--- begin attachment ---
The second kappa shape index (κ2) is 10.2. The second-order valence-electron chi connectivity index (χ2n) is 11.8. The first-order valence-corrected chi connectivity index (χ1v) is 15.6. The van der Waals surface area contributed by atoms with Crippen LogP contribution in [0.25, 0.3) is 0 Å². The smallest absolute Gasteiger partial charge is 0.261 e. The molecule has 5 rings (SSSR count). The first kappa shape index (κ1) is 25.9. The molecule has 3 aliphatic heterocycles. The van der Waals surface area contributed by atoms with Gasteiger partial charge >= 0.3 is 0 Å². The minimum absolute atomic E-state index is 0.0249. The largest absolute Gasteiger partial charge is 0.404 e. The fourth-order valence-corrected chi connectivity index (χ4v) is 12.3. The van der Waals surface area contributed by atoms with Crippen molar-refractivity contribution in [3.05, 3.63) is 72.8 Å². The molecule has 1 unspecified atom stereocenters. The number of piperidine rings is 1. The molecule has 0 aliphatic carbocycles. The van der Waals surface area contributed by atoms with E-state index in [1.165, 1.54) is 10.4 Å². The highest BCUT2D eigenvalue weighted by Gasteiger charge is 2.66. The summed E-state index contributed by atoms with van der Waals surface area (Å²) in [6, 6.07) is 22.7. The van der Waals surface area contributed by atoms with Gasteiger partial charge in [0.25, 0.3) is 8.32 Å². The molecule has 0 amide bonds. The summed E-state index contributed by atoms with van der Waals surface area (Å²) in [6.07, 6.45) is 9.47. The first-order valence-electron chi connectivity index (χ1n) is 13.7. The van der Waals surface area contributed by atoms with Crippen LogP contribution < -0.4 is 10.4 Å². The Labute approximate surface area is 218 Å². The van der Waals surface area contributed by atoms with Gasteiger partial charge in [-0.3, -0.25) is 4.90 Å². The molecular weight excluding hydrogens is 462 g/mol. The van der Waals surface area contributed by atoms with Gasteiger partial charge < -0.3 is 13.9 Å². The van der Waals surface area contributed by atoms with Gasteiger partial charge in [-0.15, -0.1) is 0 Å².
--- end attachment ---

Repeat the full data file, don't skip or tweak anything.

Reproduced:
The second kappa shape index (κ2) is 10.2. The second-order valence-electron chi connectivity index (χ2n) is 11.8. The first-order valence-corrected chi connectivity index (χ1v) is 15.6. The van der Waals surface area contributed by atoms with Crippen LogP contribution in [0.25, 0.3) is 0 Å². The smallest absolute Gasteiger partial charge is 0.261 e. The molecule has 5 rings (SSSR count). The first kappa shape index (κ1) is 25.9. The molecule has 3 aliphatic heterocycles. The van der Waals surface area contributed by atoms with Gasteiger partial charge >= 0.3 is 0 Å². The minimum absolute atomic E-state index is 0.0249. The largest absolute Gasteiger partial charge is 0.404 e. The fourth-order valence-corrected chi connectivity index (χ4v) is 12.3. The van der Waals surface area contributed by atoms with Crippen molar-refractivity contribution in [3.05, 3.63) is 72.8 Å². The molecule has 1 unspecified atom stereocenters. The number of piperidine rings is 1. The molecule has 0 aliphatic carbocycles. The van der Waals surface area contributed by atoms with E-state index in [1.165, 1.54) is 10.4 Å². The highest BCUT2D eigenvalue weighted by Gasteiger charge is 2.66. The summed E-state index contributed by atoms with van der Waals surface area (Å²) in [6, 6.07) is 22.7. The van der Waals surface area contributed by atoms with Gasteiger partial charge in [0.25, 0.3) is 8.32 Å². The molecule has 0 amide bonds. The summed E-state index contributed by atoms with van der Waals surface area (Å²) in [6.07, 6.45) is 9.47. The first-order valence-electron chi connectivity index (χ1n) is 13.7. The van der Waals surface area contributed by atoms with Crippen LogP contribution < -0.4 is 10.4 Å². The Labute approximate surface area is 218 Å². The van der Waals surface area contributed by atoms with Gasteiger partial charge in [-0.3, -0.25) is 4.90 Å². The molecular weight excluding hydrogens is 462 g/mol. The van der Waals surface area contributed by atoms with Gasteiger partial charge < -0.3 is 13.9 Å². The van der Waals surface area contributed by atoms with Gasteiger partial charge in [-0.15, -0.1) is 0 Å².